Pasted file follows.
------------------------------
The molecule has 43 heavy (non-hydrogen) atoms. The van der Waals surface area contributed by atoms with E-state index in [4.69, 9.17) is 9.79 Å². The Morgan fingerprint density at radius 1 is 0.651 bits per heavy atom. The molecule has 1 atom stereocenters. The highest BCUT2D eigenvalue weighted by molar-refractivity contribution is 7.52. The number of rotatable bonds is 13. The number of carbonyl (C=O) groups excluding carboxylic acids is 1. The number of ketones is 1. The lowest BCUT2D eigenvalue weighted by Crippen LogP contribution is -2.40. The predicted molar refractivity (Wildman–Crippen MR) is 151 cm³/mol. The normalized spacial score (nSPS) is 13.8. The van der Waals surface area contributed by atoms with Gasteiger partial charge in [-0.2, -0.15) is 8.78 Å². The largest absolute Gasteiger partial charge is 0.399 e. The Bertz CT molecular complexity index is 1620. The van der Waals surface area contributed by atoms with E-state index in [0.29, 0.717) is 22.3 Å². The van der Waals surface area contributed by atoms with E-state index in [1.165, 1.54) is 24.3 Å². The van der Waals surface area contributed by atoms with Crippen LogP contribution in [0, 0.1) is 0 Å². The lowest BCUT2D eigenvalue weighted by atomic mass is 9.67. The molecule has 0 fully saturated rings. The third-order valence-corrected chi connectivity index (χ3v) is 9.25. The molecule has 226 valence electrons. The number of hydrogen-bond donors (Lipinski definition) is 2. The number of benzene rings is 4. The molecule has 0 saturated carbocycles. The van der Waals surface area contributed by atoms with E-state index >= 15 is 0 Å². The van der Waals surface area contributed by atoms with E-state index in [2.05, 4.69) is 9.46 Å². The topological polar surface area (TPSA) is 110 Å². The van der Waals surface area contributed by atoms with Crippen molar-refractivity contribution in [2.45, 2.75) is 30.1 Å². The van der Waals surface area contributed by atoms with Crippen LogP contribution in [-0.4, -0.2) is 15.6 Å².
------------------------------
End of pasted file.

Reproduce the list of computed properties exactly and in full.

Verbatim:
The molecule has 43 heavy (non-hydrogen) atoms. The van der Waals surface area contributed by atoms with E-state index in [4.69, 9.17) is 9.79 Å². The Morgan fingerprint density at radius 1 is 0.651 bits per heavy atom. The molecule has 1 atom stereocenters. The highest BCUT2D eigenvalue weighted by molar-refractivity contribution is 7.52. The number of rotatable bonds is 13. The number of carbonyl (C=O) groups excluding carboxylic acids is 1. The number of ketones is 1. The lowest BCUT2D eigenvalue weighted by Crippen LogP contribution is -2.40. The predicted molar refractivity (Wildman–Crippen MR) is 151 cm³/mol. The normalized spacial score (nSPS) is 13.8. The van der Waals surface area contributed by atoms with Gasteiger partial charge in [-0.2, -0.15) is 8.78 Å². The largest absolute Gasteiger partial charge is 0.399 e. The Bertz CT molecular complexity index is 1620. The van der Waals surface area contributed by atoms with E-state index in [0.29, 0.717) is 22.3 Å². The van der Waals surface area contributed by atoms with E-state index in [1.165, 1.54) is 24.3 Å². The van der Waals surface area contributed by atoms with Crippen LogP contribution in [0, 0.1) is 0 Å². The lowest BCUT2D eigenvalue weighted by atomic mass is 9.67. The molecule has 0 fully saturated rings. The third-order valence-corrected chi connectivity index (χ3v) is 9.25. The molecule has 226 valence electrons. The number of hydrogen-bond donors (Lipinski definition) is 2. The number of benzene rings is 4. The molecule has 0 saturated carbocycles. The van der Waals surface area contributed by atoms with E-state index >= 15 is 0 Å². The van der Waals surface area contributed by atoms with E-state index in [2.05, 4.69) is 9.46 Å². The topological polar surface area (TPSA) is 110 Å². The van der Waals surface area contributed by atoms with Crippen molar-refractivity contribution in [2.45, 2.75) is 30.1 Å². The van der Waals surface area contributed by atoms with Crippen LogP contribution in [-0.4, -0.2) is 15.6 Å².